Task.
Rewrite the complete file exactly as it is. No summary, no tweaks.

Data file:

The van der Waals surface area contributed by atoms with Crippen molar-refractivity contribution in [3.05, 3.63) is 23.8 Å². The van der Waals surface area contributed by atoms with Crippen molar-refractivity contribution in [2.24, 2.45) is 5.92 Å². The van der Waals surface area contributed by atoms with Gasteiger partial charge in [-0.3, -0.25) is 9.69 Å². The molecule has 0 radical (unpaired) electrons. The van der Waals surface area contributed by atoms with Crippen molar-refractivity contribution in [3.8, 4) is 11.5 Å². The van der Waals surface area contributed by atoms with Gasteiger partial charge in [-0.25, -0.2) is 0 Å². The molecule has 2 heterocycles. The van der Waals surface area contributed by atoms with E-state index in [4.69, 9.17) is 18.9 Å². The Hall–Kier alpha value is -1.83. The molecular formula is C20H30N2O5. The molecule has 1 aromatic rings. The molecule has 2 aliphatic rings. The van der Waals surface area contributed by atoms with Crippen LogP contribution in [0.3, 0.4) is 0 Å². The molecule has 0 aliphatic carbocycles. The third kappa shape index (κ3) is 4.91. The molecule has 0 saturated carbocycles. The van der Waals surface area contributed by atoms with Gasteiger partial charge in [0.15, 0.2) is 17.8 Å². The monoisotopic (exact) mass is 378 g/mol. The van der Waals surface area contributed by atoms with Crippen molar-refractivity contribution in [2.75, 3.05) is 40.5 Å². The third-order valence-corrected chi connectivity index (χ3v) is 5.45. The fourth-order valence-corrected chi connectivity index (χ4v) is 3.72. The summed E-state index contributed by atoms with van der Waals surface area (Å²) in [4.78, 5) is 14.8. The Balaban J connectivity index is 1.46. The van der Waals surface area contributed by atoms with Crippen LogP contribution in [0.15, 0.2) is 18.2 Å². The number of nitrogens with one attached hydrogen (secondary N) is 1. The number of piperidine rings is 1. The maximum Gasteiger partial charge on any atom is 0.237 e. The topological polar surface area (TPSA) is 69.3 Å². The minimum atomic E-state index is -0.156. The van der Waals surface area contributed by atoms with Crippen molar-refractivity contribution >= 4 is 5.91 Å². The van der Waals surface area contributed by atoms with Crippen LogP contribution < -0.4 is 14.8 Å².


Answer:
The van der Waals surface area contributed by atoms with Crippen molar-refractivity contribution in [3.05, 3.63) is 23.8 Å². The van der Waals surface area contributed by atoms with Crippen molar-refractivity contribution in [2.24, 2.45) is 5.92 Å². The van der Waals surface area contributed by atoms with Gasteiger partial charge in [-0.3, -0.25) is 9.69 Å². The molecule has 0 radical (unpaired) electrons. The van der Waals surface area contributed by atoms with Crippen molar-refractivity contribution in [3.8, 4) is 11.5 Å². The van der Waals surface area contributed by atoms with Gasteiger partial charge in [-0.25, -0.2) is 0 Å². The molecule has 2 heterocycles. The van der Waals surface area contributed by atoms with E-state index in [4.69, 9.17) is 18.9 Å². The Hall–Kier alpha value is -1.83. The molecular formula is C20H30N2O5. The molecule has 1 aromatic rings. The molecule has 2 aliphatic rings. The van der Waals surface area contributed by atoms with Crippen LogP contribution in [0.3, 0.4) is 0 Å². The molecule has 0 aliphatic carbocycles. The third kappa shape index (κ3) is 4.91. The molecule has 0 saturated carbocycles. The van der Waals surface area contributed by atoms with Gasteiger partial charge in [0.15, 0.2) is 17.8 Å². The monoisotopic (exact) mass is 378 g/mol. The van der Waals surface area contributed by atoms with Crippen molar-refractivity contribution in [2.75, 3.05) is 40.5 Å². The third-order valence-corrected chi connectivity index (χ3v) is 5.45. The fourth-order valence-corrected chi connectivity index (χ4v) is 3.72. The summed E-state index contributed by atoms with van der Waals surface area (Å²) in [4.78, 5) is 14.8. The Balaban J connectivity index is 1.46. The van der Waals surface area contributed by atoms with Crippen LogP contribution in [0.15, 0.2) is 18.2 Å². The number of nitrogens with one attached hydrogen (secondary N) is 1. The number of piperidine rings is 1. The maximum Gasteiger partial charge on any atom is 0.237 e. The topological polar surface area (TPSA) is 69.3 Å². The minimum atomic E-state index is -0.156. The van der Waals surface area contributed by atoms with Crippen molar-refractivity contribution >= 4 is 5.91 Å². The van der Waals surface area contributed by atoms with Crippen LogP contribution < -0.4 is 14.8 Å².